U-boat stories and statistics seemingly never cease to inspire naval historians, and this is the latest. After 1943 and the forced German withdrawal from wolf pack activity in the central Atlantic, one might think their sea-going presence would have been reduced.  Not a bit of it!  Operational numbers of German submarines increased to nearly 200, although activity was mostly restricted to the shallow waters off the east coast of America and Canada, the North Sea and the English Channel.  In all these areas the ratio of allied ASW forces to U-boats remained in favour of the allies.

The author claims that the introduction of the snort mast was a game changer, but the narrative is unconvincing. The early masts, whether hinged or telescopic, had numerous teething problems, and his contention that “Even today the snort remains a prominent feature in nuclear-powered submarines” is overstating his case, to put it mildly.  The use of an emergency aid for diesel-electric propulsion and air purification, should the reactor fail (or even temporarily shut down) is very rare in US and British submarines.  I don’t have reliable statistics but in more than five years at sea in three SSNs, I cannot remember a single forced reactor shut-down requiring the snort mast to be used in anger, although it was always nice to know it was available.  Nuclear reactors were built to such high engineering standards that any kind of breakdown was a very rare event.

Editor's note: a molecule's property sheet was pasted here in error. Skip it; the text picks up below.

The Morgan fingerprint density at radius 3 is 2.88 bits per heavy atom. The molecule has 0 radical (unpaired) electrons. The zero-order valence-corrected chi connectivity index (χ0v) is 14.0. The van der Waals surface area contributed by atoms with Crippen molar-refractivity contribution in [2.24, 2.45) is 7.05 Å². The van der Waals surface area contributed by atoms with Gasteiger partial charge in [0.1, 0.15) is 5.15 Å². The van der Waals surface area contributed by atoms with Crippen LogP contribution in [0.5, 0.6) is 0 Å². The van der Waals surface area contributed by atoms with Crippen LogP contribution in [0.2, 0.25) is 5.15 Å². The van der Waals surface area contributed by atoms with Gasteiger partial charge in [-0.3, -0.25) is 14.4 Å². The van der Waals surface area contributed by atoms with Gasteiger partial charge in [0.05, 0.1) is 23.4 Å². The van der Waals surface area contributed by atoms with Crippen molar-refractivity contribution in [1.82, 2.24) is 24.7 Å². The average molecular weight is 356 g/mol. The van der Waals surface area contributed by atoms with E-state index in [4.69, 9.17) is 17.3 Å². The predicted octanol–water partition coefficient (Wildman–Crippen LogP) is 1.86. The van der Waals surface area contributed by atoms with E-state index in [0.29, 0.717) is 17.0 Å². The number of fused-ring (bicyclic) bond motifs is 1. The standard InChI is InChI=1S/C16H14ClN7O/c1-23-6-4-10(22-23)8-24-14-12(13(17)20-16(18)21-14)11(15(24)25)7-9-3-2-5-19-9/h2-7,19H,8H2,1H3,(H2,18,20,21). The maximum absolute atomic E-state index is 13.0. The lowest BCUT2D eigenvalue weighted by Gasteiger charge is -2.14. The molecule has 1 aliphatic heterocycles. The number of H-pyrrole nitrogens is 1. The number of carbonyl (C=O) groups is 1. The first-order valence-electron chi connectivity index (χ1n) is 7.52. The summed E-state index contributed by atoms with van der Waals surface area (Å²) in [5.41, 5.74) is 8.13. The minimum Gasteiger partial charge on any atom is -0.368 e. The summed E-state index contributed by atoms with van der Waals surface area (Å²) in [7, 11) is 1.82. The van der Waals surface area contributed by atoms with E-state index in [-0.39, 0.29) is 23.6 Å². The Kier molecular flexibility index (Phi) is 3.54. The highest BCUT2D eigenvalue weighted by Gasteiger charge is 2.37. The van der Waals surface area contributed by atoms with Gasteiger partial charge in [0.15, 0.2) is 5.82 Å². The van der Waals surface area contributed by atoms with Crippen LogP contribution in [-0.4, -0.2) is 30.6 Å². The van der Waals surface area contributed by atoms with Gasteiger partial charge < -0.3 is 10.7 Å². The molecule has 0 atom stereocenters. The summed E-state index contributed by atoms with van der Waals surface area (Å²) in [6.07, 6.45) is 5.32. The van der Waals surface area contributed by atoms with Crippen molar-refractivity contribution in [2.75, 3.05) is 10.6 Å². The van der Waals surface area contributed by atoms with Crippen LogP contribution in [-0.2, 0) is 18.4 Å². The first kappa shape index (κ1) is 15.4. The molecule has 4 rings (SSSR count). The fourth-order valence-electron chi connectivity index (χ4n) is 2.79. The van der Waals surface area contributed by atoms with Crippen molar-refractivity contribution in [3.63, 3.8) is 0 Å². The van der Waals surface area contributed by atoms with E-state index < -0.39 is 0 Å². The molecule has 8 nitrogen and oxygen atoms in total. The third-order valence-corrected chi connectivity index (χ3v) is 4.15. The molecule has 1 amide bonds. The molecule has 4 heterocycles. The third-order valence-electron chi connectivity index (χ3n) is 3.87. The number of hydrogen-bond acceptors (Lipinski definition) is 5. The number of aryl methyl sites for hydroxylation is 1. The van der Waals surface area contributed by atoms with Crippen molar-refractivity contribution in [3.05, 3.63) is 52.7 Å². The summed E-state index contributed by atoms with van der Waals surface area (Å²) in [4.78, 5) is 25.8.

Back to the U-boats, there is no argument that a submarine snorting is harder to detect than one on the surface, but as allied surface ship and aircraft radars became more effective, an array of masts including snort induction and exhaust, periscope, ESM, HF/DF and communications, provided ASW forces with significant radar and visual targets to assist detections, even if it was quicker for the enemy to pull the masts down than dive a whole submarine.  There were also some catastrophic mast failures and some carbon monoxide poisoning in the early days of the snort technology development.

Perhaps the most important part of the book is a record of the detailed whereabouts of individual U-boat patrols in late 1943 up to the end of the war. Submarines only became lethal weapons of war when they acquired almost unlimited mobility, substantial numbers of weapons and near independence of the sea surface. The U-boat was never in that league.